Al-Monitor | Saeid Jafari: Over 1,600 Iranians showed up at the Interior Ministry April 11-15 to sign up to run in the May 19 presidential election. The majority were ordinary people, including some odd characters who — despite lacking political backgrounds or qualifications — registered their names enthusiastically. Some even traveled long distances to Tehran from their towns and villages, including a 92-year-old man and a shepherd.
But what are the motives behind these peculiar candidate registrations? Even if approved, would these individuals have been able to win the public’s vote? The most likely answer is no. Based on Article 115 of the Iranian Constitution, the president must be elected from among religious and political figures possessing the following qualifications: Iranian origin, Iranian nationality, administrative capacity and resourcefulness, a good past record, trustworthiness, piety and convinced belief in the fundamental principles of the Islamic Republic of Iran and the official religion of the country.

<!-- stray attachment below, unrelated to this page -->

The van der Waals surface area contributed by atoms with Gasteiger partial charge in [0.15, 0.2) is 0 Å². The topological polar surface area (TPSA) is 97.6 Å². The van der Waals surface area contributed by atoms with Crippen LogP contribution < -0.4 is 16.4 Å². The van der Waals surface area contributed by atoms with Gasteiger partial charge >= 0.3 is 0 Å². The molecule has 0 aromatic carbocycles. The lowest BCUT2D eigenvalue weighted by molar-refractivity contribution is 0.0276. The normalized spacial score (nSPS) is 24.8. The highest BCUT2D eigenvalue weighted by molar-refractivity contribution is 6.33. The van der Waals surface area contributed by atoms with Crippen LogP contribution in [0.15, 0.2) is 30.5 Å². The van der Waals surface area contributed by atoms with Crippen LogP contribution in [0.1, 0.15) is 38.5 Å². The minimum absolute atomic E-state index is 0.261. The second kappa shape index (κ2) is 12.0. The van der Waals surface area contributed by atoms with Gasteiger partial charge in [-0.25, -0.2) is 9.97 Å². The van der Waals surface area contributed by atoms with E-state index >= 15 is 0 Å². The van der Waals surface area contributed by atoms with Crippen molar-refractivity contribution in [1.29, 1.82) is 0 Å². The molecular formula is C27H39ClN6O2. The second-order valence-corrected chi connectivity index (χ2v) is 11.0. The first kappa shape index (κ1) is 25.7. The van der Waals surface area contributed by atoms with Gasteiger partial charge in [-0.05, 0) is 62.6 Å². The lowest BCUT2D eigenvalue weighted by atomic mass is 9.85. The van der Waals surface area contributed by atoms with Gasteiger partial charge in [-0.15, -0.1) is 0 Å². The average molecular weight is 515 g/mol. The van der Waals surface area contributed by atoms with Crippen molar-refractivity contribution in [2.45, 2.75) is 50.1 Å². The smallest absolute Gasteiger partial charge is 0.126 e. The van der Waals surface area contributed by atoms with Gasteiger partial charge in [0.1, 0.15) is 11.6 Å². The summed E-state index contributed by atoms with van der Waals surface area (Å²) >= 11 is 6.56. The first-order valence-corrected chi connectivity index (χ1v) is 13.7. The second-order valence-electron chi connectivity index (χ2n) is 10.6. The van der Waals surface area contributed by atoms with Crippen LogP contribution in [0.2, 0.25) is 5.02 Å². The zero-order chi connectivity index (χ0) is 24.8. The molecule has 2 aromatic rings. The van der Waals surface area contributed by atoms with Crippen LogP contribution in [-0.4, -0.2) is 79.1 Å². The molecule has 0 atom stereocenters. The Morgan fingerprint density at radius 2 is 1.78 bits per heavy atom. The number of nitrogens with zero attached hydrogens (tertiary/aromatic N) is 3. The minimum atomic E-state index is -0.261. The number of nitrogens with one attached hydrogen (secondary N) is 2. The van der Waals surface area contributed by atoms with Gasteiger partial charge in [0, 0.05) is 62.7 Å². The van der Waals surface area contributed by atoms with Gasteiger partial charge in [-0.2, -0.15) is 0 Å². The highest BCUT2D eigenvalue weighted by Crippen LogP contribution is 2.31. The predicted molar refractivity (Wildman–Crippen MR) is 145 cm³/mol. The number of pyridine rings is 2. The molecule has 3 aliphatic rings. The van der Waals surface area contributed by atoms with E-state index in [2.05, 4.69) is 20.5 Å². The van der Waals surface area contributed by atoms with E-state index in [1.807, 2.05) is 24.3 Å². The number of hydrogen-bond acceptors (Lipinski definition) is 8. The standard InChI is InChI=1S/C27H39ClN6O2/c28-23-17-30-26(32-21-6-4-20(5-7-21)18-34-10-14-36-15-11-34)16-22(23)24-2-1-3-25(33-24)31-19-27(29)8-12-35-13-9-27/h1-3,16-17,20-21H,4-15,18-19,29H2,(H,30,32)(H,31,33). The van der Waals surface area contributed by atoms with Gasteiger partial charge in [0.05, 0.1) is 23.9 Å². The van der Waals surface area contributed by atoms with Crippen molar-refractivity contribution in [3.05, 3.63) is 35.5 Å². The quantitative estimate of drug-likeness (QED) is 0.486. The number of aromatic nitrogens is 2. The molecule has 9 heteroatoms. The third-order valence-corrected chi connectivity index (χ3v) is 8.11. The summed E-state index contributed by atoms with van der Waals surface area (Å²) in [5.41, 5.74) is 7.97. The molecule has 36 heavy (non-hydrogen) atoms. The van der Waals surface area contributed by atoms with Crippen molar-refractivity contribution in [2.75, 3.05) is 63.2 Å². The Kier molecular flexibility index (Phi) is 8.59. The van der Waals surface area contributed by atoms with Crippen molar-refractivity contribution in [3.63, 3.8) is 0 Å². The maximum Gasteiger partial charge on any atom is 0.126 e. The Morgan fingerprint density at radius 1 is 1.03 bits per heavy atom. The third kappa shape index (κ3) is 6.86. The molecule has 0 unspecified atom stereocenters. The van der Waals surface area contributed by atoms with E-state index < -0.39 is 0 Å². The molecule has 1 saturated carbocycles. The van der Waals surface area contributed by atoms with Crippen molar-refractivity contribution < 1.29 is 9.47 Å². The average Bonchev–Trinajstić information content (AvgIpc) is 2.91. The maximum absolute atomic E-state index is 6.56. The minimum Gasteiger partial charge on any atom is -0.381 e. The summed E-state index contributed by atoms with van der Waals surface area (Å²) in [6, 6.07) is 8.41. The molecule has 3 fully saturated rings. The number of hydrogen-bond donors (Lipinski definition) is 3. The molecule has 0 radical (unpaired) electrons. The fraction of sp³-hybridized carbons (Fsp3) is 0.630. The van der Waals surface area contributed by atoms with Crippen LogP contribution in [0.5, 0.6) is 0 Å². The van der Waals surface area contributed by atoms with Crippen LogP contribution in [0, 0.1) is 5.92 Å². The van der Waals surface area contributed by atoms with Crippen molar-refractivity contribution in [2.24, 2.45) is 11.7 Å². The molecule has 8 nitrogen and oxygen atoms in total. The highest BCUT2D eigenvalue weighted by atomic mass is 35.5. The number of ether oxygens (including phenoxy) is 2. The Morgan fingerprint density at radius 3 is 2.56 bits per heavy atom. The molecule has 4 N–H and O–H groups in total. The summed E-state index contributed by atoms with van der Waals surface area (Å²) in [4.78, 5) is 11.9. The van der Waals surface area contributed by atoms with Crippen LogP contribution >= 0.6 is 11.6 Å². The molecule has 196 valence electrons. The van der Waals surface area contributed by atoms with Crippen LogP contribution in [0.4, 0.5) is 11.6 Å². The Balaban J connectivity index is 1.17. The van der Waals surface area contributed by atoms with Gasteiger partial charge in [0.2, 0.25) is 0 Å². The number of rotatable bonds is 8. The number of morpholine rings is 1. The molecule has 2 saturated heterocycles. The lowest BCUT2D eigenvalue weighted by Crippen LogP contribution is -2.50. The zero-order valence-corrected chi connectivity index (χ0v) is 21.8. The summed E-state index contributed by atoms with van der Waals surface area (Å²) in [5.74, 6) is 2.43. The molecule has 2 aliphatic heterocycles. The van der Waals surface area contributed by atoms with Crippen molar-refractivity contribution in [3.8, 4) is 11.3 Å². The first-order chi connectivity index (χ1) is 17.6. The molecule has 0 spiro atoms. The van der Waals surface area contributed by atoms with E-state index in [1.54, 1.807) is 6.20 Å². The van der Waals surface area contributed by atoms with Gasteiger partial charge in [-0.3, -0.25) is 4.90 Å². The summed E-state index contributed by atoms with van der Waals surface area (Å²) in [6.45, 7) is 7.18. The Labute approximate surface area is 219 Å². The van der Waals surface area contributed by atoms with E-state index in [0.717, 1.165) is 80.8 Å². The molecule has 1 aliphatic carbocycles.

Based on these criteria, anyone with an Iranian birth certificate can essentially show up at the Interior Ministry to register to run. However, the decision on whether they will be allowed to compete in the race lies with the Guardian Council, a body made up of six experts in Islamic law selected by Iran’s supreme leader and six jurists elected by parliament from among a list of jurists nominated by the head of the judiciary. As such, it is evident that the ordinary Iranians who show up to register will not be allowed to compete. Yet more and more are seen entering the Interior Ministry every four years, each with their own personal agenda.
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